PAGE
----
The Brian Lehrer podcast of course resonated with our discussions last week– the brick wall and perpetuation of White Supremacy in another form (a horse of another color), but it also led to me to consider another idea I’ve considered for a while: The University has become so large and responsible so much than it used to be. A place and source for knowledge and education, The University has now become a microcosm of society– students lead their lives in these places, and their existence is tantamount to their intellect. The trace of the growing size of universities can be linked-to Civil Rights, Affirmative Action, Reproductive Rights– as the world has become more aware of oppression and discrimination, the attempts to right these wrongs must be brought forth into The University because individuals subjected to discrimination in the real world have the same potential for discrimination there.
In a freshman Poli Sci seminar, the resident old-school neo-con professor disapprovingly discussed the need for more counselors in the counseling session. “They’re more counselors now than when I started at Kenyon in 1983.” He seemed to see it as a moral failing on the part of incoming students. Meanwhile, in another context, a sophomore put on a one-woman show about the shame around sexuality, and her advisor (a tenured American Studies Professor) discussed his experience being a young man in college and fearing intimacy. Has the daily plight of the college-aged student changed, or are we just having conversations we didn’t used to?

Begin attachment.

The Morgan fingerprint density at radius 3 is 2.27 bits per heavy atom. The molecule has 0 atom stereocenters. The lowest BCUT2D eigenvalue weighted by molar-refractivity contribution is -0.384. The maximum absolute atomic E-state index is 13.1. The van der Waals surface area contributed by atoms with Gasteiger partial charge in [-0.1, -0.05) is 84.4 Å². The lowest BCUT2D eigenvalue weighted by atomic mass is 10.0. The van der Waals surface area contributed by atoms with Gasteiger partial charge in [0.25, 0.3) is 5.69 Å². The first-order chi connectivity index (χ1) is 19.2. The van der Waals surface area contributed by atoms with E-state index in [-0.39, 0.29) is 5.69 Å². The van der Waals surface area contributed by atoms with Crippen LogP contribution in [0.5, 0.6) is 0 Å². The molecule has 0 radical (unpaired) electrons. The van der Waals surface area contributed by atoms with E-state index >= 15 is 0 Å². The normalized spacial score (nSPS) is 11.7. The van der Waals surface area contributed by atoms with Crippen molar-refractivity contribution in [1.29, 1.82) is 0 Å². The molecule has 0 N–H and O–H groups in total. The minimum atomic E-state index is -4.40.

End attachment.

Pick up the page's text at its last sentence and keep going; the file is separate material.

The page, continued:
I ask this in part because of the prevalence of Title IX breaches on campuses. Due to alcohol, fraternities, the works, this is a well known threat for young people on campus. On the CUNY website it reads, “Enough is Enough: Combatting Sexual Misconduct” on the bottom of the website above the CUNY emblem. I don’t remember being told this was something I would have to deal with as a person at a college. I remember, in my senior year of high school, reading a first-person account of a student at Harvard who was assaulted in her dorm room. I was simply horrified, believing it was a one-off. Why did no body warn me about this, and why was the school un-inclined to take her side? Then question arrive if it’s even the job of the university to intervene. But if not them who? Is the University not the keeper of its inhabitants? Are there not implied rules of conduct?
Another contradiction, how schools deal with underage drinking. Underage drinking is illegal, but somehow a University is able to provide their own repercussions for underage drinking/drug use, separate from federal law, and the same is true of Title IX despite it being a federal law?
The overarching questions I have: Had conduct, in relation to other people’s civil liberties (race, sex, sexual orientation) changed, or are we just having conversations about it now? Have laws impacted how universities run culturally? Is it the university’s responsibility to ensure that students follow laws? How does a university contend with the larger penial context of America?